U.K. official in Ghana: Foreign aid largely positive influence on continent

Jon Benjamin
Jon Benjamin | Contributed photo
As the continent of Africa continues to grow, becoming a player in the global marketplace and making gains in the areas of technology and agriculture, officials are taking a look at how much of a role foreign aid has had in making it all possible.

"Whether foreign aid works has been polarized between the 'Oh, yes it does' camp and those who respond, 'Oh, no it doesn’t.'" Jon Benjamin, British high commissioner to Ghana designate, said recently in a TEDx Accra speech in Ghana. "That’s too simplistic a juxtaposition."

Benjamin said that since Africa began receiving foreign aid nearly seven decades ago, the continent's nations and citizens are sometimes not well-informed about the issue.

"In the United Kingdom, we don’t, however, have such existentialist doubts," Benjamin said. "The U.K. alone, amongst the world’s largest economies, has reached the U.N. target of giving 0.7 percent of gross national income (GNI) in overseas development assistance (ODA)," Benjamin said. "That’s around ($18 billion) this year of U.K. aid worldwide, which means about half the size of Ghana’s whole economy."

Benjamin said the U.K. gives to Ghana because the nation feels it needs to be "a good global citizen," and it also recognizes the history of British colonial rule on the continent.

"That responsibility works in the other direction too, though," Benjamin said. "We have a responsibility to spend that money well and account for it properly – to the British taxpayer who funds that aid."

Over the years, Benjamin said, foreign-aid funds have been used for a variety of purposes. Today, much of that funding goes toward Millennium Development Goals and Sustainable Development Goals set by the African government.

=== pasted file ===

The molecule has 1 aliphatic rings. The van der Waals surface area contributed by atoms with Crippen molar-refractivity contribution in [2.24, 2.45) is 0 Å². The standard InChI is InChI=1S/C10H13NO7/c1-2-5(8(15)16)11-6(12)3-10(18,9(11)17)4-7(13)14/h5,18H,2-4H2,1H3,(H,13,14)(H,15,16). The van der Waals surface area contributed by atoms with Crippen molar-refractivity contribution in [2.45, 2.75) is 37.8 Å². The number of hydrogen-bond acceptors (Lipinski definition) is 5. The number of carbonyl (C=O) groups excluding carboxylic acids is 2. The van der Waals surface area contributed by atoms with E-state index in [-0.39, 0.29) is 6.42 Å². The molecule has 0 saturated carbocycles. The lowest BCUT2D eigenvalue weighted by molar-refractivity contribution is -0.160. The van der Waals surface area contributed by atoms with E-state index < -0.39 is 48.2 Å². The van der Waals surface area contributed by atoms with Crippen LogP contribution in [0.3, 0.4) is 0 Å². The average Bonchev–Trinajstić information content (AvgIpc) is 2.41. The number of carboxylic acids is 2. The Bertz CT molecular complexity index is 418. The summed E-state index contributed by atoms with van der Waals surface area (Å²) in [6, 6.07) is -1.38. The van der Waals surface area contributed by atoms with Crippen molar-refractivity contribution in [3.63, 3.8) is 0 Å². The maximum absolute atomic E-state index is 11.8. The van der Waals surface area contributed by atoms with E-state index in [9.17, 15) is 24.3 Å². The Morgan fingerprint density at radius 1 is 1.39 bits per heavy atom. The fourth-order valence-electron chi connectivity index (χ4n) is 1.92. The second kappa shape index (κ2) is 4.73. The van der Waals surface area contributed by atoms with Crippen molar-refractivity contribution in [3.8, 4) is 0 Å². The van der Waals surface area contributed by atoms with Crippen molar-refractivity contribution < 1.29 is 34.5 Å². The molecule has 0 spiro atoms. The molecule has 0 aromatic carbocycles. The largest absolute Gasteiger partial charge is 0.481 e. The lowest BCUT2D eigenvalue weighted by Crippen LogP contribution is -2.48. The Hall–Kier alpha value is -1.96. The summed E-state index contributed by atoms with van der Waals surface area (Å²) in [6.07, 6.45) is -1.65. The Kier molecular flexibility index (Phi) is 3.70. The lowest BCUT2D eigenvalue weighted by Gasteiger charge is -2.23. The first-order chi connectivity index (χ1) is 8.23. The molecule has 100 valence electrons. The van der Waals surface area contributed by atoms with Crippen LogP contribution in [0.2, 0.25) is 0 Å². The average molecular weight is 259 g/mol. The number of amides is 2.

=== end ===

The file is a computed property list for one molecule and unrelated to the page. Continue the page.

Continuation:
Benjamin also said great care is taken to be sure aid is given in proper amounts because too much or too little could cause problems.

"Aid is likely to have diminishing returns as it grows relative to the size of the economy, and those returns can even turn negative," Benjamin said.

Benjamin said a stigma sometimes becomes attached when the phrase "foreign aid" is used, but that countries are much more willing to accept the help when it is referred to as "economic assistance" or "development cooperation." Benjamin also said countries that are offered aid are under no obligation to accept it -- and that some don't.

Benjamin said he recently heard a speech by Mo Ibrahim, a Sudanese-British mobile communications entrepreneur-billionaire and philanthropist, who said money transfers from Africa connected to corruption are now exceeding the continent's receipts from aid.

"Think about it," Benjamin said. "However much we have been giving in development assistance to Africa, even more has been stolen from Africa. That’s to say stolen from African citizens by African leaders and elites."

Still, growth in Ghana and much of Africa is attributable to foreign aid.

"Between 1991 and 2012, the poverty rate in Ghana fell by more than half," Benjamin said. "Did aid play a role in that? I’m convinced it did."

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United Kingdom Foreign and Commonwealth Office

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